I don't distort what you said. I actually cite it verbatim including a link to where you say it. Do you not see how what you wrote can be read as supportive of torture methods? You say that I have called you names. Did I call you names? No. Did I react to your statement on the moral argument? Absolutely! If you cannot see that what you wrote offended me, a Jew, and is likely offensive to other Jews, then I think you have most certainly lost your moral compass.
You then go on to somehow merge my discussion of your views on torture with me attacking your support for Israel. That is in fact distortion, because I said no such thing nor have I implied any such thing. Here is what I said about Israel, America, and Jews - all of us - have a responsibility to stand against that which is not part of moral tradition:
When torture becomes policy for politically influential American and Israeli Jews, then the whole of our history becomes polluted with monsters whose crimes we lose the right to condemn. It is the responsibility of other prominent Jews in both countries to take our religion back from these political parasites, because if we don't, their handy work will create the kind of antisemitism not seen since WWII. Ever since this morally repugnant right wing extremism has in a "paper coup" taken over both Israel and the United States, antisemitism has skyrocketed.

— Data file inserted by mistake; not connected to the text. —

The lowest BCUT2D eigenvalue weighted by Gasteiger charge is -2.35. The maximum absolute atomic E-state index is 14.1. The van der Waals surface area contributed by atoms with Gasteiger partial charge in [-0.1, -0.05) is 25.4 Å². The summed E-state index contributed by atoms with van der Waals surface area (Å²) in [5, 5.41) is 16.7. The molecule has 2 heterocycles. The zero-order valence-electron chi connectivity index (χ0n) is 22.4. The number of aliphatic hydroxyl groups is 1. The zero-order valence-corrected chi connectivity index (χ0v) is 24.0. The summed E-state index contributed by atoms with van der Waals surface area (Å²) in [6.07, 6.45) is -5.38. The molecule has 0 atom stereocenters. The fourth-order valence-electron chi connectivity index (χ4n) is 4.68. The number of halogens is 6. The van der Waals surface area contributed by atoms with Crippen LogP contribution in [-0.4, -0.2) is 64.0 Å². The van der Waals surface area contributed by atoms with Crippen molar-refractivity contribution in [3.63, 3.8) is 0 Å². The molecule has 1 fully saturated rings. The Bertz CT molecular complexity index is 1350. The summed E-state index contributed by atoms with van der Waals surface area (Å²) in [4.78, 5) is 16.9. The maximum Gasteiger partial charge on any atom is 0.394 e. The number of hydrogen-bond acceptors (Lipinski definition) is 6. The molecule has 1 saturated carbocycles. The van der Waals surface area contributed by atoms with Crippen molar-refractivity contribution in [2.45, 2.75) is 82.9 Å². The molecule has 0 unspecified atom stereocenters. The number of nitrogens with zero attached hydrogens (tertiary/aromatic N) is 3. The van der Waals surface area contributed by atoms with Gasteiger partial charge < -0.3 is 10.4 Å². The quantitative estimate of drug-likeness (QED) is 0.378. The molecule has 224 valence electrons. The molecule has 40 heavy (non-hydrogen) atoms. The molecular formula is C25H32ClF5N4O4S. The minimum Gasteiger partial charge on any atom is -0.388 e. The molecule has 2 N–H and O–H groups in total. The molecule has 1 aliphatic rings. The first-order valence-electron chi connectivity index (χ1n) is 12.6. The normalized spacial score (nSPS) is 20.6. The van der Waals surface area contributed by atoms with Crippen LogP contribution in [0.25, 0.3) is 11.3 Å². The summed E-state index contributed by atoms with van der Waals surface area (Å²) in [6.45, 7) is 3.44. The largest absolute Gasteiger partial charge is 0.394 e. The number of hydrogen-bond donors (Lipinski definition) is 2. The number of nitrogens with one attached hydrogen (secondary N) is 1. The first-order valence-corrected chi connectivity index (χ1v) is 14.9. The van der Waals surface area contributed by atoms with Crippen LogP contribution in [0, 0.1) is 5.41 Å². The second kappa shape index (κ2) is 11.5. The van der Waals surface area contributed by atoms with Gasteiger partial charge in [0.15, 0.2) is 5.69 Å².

"To look at the global situation, racism and xenophobia had become more acute, particularly antisemitism. Worldwide, there had been 590 cases of deliberate violence and vandalism against Jews, an increase of 31 per cent from the previous year, with the most incidents in Europe and the Middle East."
If Israeli citizens will not demand a more moderate government, then Jews around the world will have to ask the hard question: what is more important, the country of Israel or the Jewish people as a a whole?
And if American Jews do not demand that right wing political prostitutes, Jews in name only, stop the US march toward world domination, then American Jews might have to ask themselves a hard question as well: Is the United States more important than our traditions, morals, values, and history as a Jewish people?